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General Signs and Symptoms
- Angina—The specific type and location of chest pain can tell a lot about its cause. For example, a tightness or squeezing sensation in the chest often indicates angina or heart attack. On the other hand, chest pain that gets worse when lying down and doesn’t worsen with exertion is more likely to be a symptom of pericarditis, an inflammation of the sac surrounding the heart.
- Leg Pain—Peripheral artery disease (PAD), often leads to cramping and fatigue in the legs with exertion.
Shortness of breath—Fluid backing up into the lungs from a failing heart leads to shortness of breath, which is often made worse by laying down. While shortness of breath is common to many types of cardiovascular conditions, it is no by no means limited to CVD. The symptom is common, for example, with lung diseases.
Fluid in the Lungs © Nucleus Medical Media, Inc.
- Fatigue—Fatigue is another common symptom of CVD, presumably caused by insufficient blood flow to the muscles along with the decreased availability of oxygen due to fluid in the lungs.
- Palpitations—A heart that is beating at an unusual force, rate, or rhythm, could just be an indication of anxiety or too much caffeine. However, abnormal heartbeats—especially if they occur in conjunction with other symptoms like fatigue or fainting—could hint at a more serious underlying condition, such as an arrhythmia.
- Lightheadedness and Fainting—Insufficient blood flow to the brain can cause lightheadedness or fainting. This may be due to abnormal heart rate or rhythm, or to insufficient cardiac output. Of course, fainting may have many other causes ranging from anxiety to seizure disorders, and in most individuals is not due to CVD.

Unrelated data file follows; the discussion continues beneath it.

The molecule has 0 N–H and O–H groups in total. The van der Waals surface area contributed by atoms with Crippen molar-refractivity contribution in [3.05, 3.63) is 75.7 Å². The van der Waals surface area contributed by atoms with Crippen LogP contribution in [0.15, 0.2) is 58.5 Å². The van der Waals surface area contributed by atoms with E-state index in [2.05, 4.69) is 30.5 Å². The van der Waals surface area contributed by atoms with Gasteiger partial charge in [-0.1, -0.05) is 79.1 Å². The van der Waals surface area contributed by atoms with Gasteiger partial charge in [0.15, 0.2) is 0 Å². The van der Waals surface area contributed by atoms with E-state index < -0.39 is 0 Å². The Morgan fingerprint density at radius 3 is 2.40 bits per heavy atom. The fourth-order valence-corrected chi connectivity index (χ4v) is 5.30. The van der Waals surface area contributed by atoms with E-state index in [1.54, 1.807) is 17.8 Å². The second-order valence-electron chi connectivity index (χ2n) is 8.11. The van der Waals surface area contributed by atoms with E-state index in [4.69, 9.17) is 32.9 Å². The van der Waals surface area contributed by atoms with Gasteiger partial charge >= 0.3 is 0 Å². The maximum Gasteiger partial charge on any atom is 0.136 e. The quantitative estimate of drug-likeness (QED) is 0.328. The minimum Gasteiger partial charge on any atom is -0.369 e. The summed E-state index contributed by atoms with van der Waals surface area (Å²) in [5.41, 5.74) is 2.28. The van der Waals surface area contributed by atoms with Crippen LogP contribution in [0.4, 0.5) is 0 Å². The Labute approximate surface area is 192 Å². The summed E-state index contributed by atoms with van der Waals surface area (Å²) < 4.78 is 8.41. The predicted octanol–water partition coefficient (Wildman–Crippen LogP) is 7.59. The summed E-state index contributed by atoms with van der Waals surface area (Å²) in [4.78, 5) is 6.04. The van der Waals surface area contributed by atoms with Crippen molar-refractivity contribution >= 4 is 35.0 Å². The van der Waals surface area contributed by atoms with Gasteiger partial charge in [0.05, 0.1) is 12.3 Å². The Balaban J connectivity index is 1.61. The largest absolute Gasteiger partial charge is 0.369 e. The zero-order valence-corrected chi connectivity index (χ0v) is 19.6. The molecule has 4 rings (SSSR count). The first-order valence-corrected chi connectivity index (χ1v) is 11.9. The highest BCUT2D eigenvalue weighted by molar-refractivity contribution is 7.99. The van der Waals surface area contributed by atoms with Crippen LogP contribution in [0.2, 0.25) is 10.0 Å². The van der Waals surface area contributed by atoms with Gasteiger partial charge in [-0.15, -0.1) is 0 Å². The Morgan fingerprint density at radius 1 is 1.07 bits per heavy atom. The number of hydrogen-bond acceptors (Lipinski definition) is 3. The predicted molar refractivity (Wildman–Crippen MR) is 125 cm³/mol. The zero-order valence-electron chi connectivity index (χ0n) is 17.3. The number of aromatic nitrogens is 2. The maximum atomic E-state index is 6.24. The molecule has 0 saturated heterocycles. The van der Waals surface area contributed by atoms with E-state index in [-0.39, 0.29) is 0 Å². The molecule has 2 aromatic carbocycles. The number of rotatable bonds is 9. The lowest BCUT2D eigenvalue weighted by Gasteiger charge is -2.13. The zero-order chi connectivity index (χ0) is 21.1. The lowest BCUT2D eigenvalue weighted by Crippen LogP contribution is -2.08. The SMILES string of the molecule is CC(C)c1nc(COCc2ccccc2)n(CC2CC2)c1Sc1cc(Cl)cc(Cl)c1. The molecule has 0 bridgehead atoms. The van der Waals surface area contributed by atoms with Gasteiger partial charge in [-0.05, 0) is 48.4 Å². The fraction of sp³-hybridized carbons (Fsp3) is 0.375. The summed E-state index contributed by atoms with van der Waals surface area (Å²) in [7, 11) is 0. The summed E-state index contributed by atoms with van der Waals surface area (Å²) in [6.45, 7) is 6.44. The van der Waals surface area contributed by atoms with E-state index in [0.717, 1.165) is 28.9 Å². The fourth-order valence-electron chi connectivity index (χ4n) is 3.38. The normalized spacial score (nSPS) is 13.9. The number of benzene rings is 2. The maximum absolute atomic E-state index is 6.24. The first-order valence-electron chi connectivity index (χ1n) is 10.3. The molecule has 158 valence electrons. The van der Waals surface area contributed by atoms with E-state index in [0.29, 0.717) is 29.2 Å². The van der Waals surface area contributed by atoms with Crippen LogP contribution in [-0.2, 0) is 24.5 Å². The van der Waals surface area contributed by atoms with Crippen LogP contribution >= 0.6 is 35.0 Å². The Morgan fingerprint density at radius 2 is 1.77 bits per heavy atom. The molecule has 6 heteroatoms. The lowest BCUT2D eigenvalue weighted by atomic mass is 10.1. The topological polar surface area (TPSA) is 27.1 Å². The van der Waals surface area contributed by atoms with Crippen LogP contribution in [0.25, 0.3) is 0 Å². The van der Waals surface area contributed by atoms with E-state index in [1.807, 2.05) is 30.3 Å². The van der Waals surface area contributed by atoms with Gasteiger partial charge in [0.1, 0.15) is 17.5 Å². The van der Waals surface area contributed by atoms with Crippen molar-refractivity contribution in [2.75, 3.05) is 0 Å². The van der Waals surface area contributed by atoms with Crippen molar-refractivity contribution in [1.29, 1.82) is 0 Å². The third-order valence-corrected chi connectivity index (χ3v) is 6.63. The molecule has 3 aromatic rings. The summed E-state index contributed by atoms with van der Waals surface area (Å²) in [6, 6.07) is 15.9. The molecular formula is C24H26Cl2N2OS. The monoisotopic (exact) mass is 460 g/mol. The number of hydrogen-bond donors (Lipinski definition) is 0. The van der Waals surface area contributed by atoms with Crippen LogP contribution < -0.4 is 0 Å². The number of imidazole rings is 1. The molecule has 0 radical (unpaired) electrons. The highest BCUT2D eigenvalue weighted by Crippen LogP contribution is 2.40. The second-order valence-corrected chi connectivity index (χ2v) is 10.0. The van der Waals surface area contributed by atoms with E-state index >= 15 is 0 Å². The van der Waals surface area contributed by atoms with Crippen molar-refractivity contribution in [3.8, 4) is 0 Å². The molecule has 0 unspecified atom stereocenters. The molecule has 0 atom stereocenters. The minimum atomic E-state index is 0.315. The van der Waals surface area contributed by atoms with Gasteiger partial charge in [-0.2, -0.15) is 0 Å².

- Pale, clammy appearance
- Cyanosis (blue tinge to the skin), particularly in the extremities
- Rapid or shallow breathing
- Rapid and/or irregular heart rate
- High or low blood pressure
- Swollen veins in the neck
- Swelling in the feet and ankles
- Abnormalities in the retina (back of the eye)
- Enlarged heart—cardiomyopathy (measured by placing hand on chest)
- Extra or abnormal heart sounds (via stethoscope)
- Fluid in the lungs (via stethoscope)
- Abnormal sounds of arterial blood flow throughout the body (via stethoscope)
- Pulsating abdominal mass—aortic aneurysm
- Cool extremities
- Reduced or absent pulses in the extremities
- How common is cardiovascular disease?
- What causes cardiovascular disease?
- Am I at risk for cardiovascular disease?
- How can I reduce my risk of cardiovascular disease?
- What are the signs and symptoms of cardiovascular disease?
- What tests are used to diagnose cardiovascular disease?
- How is cardiovascular disease treated?
- Reviewer: Michael J. Fucci, DO
- Review Date: 11/2016
- Update Date: 12/20/2014